Hepatitis B Core Antibody, IgM, Serum
Clinical Information Discusses physiology, pathophysiology, and general clinical aspects, as they relate to a laboratory test
Hepatitis B virus (HBV) is a DNA virus that is endemic throughout the world. In the initial (acute) phase of infection, antihepatitis B core antibodies (anti-HBc) consist almost entirely of the IgM antibody class and appear shortly after the onset of symptoms. Anti-HBc IgM antibody can be detected in serum and is usually present for up to 6 months after acute HBV infection. Anti-HBc IgM may be the only serologic marker of a recent hepatitis B infection detectable following the disappearance of hepatitis B surface antigen (HBsAg) and prior to the appearance of hepatitis B surface antibody (anti-HBs) (ie, serologic window period).
See Viral Hepatitis Serologic Profile in Special Instructions and The Laboratory Approach to the Diagnosis and Monitoring of Hepatitis B Infection in Publications.
Diagnosis of acute hepatitis B infection
Identifying acute hepatitis B virus (HBV) infection in the serologic window period when hepatitis B surface antigen (HBsAg) and antihepatitis B surface (anti-HBs) are negative
Differentiation between acute and chronic or past hepatitis B infection in the presence of positive antihepatitis B core.
A positive result indicates recent acute hepatitis B infection.
A negative result suggests lack of recent exposure to the virus in preceding 6 months.
Cautions Discusses conditions that may cause diagnostic confusion, including improper specimen collection and handling, inappropriate test selection, and interfering substances
For 24 hours before blood collection, patient should not take multivitamins or dietary supplements containing biotin or vitamin B7 that are commonly found in hair, skin and nail supplements and multivitamins.
The predictive value of a positive antihepatitis B core (anti-HBc) IgM test result is low when used to test specimens from patients with low prevalence of acute hepatitis B virus infection.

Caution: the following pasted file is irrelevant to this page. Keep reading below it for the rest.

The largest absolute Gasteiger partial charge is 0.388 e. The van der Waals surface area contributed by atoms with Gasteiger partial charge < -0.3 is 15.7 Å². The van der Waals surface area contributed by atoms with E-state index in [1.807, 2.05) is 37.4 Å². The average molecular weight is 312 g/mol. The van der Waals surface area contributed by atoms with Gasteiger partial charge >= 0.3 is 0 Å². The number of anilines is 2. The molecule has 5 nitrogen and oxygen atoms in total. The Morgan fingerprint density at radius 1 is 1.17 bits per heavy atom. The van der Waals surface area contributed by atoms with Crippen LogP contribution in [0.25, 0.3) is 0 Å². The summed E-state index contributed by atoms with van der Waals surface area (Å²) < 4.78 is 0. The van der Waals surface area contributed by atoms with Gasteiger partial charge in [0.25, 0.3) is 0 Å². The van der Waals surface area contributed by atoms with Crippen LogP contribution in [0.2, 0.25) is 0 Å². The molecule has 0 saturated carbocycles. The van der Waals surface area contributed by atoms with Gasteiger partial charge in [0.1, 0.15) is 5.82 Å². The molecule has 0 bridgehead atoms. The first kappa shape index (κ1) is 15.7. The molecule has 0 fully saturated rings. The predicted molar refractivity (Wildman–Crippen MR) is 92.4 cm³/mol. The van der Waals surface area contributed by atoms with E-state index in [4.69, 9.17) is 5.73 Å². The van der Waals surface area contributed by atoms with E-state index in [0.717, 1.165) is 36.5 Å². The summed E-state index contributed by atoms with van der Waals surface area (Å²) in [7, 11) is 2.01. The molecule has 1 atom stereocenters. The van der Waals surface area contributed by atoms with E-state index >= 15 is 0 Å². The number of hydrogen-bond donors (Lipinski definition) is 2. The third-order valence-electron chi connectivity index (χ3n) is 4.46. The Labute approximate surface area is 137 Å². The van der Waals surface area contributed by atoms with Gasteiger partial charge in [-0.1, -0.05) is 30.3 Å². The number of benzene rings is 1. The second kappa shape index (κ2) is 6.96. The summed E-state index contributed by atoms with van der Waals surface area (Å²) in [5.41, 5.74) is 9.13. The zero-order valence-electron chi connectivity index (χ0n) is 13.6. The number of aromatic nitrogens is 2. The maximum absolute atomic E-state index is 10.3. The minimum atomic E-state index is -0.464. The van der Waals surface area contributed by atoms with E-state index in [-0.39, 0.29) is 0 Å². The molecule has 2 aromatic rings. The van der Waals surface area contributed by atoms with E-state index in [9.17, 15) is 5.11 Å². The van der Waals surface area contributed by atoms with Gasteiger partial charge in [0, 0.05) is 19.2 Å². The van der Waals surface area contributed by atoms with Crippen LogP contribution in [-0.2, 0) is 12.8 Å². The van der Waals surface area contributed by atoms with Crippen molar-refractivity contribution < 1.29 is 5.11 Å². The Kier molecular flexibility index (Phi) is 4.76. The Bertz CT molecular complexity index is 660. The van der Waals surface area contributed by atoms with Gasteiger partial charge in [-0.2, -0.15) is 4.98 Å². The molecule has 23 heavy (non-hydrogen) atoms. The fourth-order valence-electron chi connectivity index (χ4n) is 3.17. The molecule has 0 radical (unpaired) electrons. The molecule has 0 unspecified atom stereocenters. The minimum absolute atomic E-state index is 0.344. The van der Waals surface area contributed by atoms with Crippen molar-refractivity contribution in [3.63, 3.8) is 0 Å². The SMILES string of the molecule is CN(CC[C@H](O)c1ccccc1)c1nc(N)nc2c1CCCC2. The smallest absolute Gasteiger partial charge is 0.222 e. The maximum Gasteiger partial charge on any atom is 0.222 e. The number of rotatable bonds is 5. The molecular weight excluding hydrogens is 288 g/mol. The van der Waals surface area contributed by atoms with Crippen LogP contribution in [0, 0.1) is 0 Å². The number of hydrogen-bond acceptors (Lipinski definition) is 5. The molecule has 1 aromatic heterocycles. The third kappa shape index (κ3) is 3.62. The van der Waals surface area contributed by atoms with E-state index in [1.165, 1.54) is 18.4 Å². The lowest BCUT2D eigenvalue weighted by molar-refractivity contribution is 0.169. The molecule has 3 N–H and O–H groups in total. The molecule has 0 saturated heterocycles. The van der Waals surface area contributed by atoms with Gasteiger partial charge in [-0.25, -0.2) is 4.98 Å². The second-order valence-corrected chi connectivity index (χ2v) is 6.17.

Performance characteristics have not been established for the following specimen characteristics:
-Grossly icteric (total bilirubin level of >20 mg/dL)
-Grossly lipemic (triolein level of >3,000 mg/dL)
-Grossly hemolyzed (hemoglobin level of >500 mg/dL)
-Containing particulate matter
Reference Values Describes reference intervals and additional information for interpretation of test results. May include intervals based on age and sex when appropriate. Intervals are Mayo-derived, unless otherwise designated. If an interpretive report is provided, the reference value field will state this.
See Viral Hepatitis Serologic Profiles in Special Instructions.
Clinical References Provides recommendations for further in-depth reading of a clinical nature
1. Bonino F. Piratvisuth T, Brunetto MR, et al: Diagnostic markers of chronic hepatitis B infection and disease. Antiviral Therapy 2010;15(Suppl. 3):35-44
2. Badur S, Akgun A: Diagnosis of hepatitis B infections and monitoring of treatment. J Clin Virol 2001;21:229-237
3. Servoss JC, Friedman LS: Serologic and molecular diagnosis of hepatitis B virus. Clin Liver Dis 2004;8:267-281